Wednesday, July 09, 2014

Previously Uncontacted Tribe in Brazil Reveal Themselves for the First Time

Late last week, a story broke out of Brazil that is both very interesting and very disturbing at the same time. A tribe of indigenous people living in a remote corner of the Amazon Rainforest has made first contact with a settled tribe after being forced to migrate out of their territory due to illegal logging activity. Up until this point, the existence of the tribe was known by Brazilian officials, but that group of people had never been contacted by outside people before. 

These types of stories always fascinate me. It is amazing that in the 21st century there are still place on our planet that are so remote that there are people that live there that have still been untouched by the modern world. It has become increasingly difficult for such pockets of wilderness to continue to exist, even in the Amazon, but just knowing that these tribes are out there, isolated in the rainforest, is amazing to me.

The story is a bit disturbing however, because most of these tribes have occupied their little corner of the world for generations. Something dramatic and life altering must have happened to force them to abandon their territory and set out into the unknown. It is believed that loggers, harvesting trees from the Amazon illegally, may have infringed on the tribes lands, forcing them to flee the area.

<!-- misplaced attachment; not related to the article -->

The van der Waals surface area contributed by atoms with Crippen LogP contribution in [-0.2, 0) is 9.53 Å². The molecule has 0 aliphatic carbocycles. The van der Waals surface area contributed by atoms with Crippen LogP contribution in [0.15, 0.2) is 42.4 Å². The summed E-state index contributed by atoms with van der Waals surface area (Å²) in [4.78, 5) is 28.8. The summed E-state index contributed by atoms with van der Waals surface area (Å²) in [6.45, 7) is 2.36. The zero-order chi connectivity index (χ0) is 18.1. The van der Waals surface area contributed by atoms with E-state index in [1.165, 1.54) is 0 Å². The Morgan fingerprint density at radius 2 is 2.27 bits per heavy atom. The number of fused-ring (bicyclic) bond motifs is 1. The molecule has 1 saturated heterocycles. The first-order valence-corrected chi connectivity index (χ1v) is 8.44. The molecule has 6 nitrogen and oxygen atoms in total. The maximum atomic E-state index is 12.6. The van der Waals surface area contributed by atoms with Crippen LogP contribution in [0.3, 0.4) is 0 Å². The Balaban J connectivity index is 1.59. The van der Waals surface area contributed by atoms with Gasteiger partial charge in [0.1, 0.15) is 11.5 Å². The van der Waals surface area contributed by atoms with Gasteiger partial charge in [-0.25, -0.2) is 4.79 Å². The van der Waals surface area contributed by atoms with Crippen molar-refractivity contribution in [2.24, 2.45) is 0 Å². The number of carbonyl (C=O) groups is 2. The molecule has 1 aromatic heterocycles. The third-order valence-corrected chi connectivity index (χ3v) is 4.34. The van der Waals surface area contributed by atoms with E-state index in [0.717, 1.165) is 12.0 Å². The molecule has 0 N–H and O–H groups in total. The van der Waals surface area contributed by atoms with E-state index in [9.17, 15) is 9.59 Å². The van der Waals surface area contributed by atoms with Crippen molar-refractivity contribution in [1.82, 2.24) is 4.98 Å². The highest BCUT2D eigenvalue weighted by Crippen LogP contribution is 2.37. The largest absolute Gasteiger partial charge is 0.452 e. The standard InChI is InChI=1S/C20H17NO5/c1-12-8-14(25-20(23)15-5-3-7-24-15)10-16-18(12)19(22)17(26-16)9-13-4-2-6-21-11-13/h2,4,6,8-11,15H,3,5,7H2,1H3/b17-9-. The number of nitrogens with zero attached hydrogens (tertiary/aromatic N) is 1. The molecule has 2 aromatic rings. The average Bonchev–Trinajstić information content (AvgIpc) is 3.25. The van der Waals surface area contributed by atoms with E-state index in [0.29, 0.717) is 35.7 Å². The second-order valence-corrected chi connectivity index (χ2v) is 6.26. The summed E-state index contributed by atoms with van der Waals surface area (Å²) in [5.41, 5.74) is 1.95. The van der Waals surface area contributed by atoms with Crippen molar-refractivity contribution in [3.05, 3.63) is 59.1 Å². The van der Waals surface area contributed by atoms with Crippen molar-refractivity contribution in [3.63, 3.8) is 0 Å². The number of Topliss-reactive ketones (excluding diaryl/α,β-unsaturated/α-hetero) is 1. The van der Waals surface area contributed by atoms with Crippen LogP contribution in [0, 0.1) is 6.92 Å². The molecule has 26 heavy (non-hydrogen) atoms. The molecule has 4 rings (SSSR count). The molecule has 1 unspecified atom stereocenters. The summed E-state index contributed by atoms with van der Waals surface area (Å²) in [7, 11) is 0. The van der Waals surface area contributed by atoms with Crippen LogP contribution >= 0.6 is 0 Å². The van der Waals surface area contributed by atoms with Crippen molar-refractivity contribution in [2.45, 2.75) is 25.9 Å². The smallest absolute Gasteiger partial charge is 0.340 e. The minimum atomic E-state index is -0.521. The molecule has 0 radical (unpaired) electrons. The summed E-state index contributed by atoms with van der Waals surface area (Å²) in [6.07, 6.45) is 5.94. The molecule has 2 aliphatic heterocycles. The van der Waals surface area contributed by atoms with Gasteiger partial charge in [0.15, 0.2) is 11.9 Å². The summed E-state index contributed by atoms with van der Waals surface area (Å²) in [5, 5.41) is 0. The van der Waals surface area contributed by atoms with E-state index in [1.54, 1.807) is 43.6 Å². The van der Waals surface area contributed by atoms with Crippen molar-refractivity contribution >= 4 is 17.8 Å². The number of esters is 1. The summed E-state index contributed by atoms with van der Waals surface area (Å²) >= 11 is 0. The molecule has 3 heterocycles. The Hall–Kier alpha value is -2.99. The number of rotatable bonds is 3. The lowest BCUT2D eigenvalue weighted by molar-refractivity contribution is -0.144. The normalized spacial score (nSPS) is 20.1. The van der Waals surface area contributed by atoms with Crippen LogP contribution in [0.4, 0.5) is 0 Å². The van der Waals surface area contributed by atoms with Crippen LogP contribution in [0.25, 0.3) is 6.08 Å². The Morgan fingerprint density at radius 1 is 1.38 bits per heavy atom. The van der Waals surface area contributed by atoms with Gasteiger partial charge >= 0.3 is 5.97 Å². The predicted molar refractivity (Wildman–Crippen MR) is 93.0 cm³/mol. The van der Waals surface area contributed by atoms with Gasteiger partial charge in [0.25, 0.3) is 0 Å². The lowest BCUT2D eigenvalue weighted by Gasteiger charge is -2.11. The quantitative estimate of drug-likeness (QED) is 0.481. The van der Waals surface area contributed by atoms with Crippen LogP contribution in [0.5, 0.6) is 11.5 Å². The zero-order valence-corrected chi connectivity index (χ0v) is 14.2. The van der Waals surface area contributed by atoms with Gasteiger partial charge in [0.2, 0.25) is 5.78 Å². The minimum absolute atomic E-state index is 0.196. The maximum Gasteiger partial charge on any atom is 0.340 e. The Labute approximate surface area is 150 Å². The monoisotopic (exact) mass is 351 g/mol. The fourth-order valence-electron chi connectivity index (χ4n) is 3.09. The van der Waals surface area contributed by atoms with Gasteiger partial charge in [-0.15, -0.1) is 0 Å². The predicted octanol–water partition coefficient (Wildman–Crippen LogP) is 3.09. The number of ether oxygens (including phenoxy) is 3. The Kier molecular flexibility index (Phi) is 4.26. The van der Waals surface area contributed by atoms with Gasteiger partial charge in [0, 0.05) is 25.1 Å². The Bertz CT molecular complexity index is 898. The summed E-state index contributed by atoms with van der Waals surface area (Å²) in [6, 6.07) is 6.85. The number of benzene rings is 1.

Sadly, once they begin to have contact with the outside world, the tribe faces even more dangers. Their immune systems are not equipped to handle certain diseases and illnesses that they could encounter, and if they infringe on the territory of another tribe, violence could ensue. It is no doubt a frightening time for this tribe, which is said to be quite large. 

Hopefully there will be some efforts made to isolate this tribe to a degree and assist them in resettling somewhere safe. It would be interesting to learn what caused their migration as well. Truly a fascinating piece of news. 

9 comments:

Sean McLachlan said...

It will be a shame when we lose the last unexplored places on Earth.

Kraig Becker said...

Agreed Sean. I kind of like that we know these tribes exist, and we choose to leave them alone.

Furqan Arshad said...
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Furqan Arshad said...
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Furqan Arshad said...
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Furqan Arshad said...
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Michael Morris said...

Interesting discovery. It shows that other ways of life than the dominant western one have to be taken into account in any sort of decisions on development.

Michael Morris said...

Very interesting. We certainly need to take into account indigenous values when planning any major activities that may affect the environment.

saddiq iqbal said...

Make sure you don't wipe them out like native indians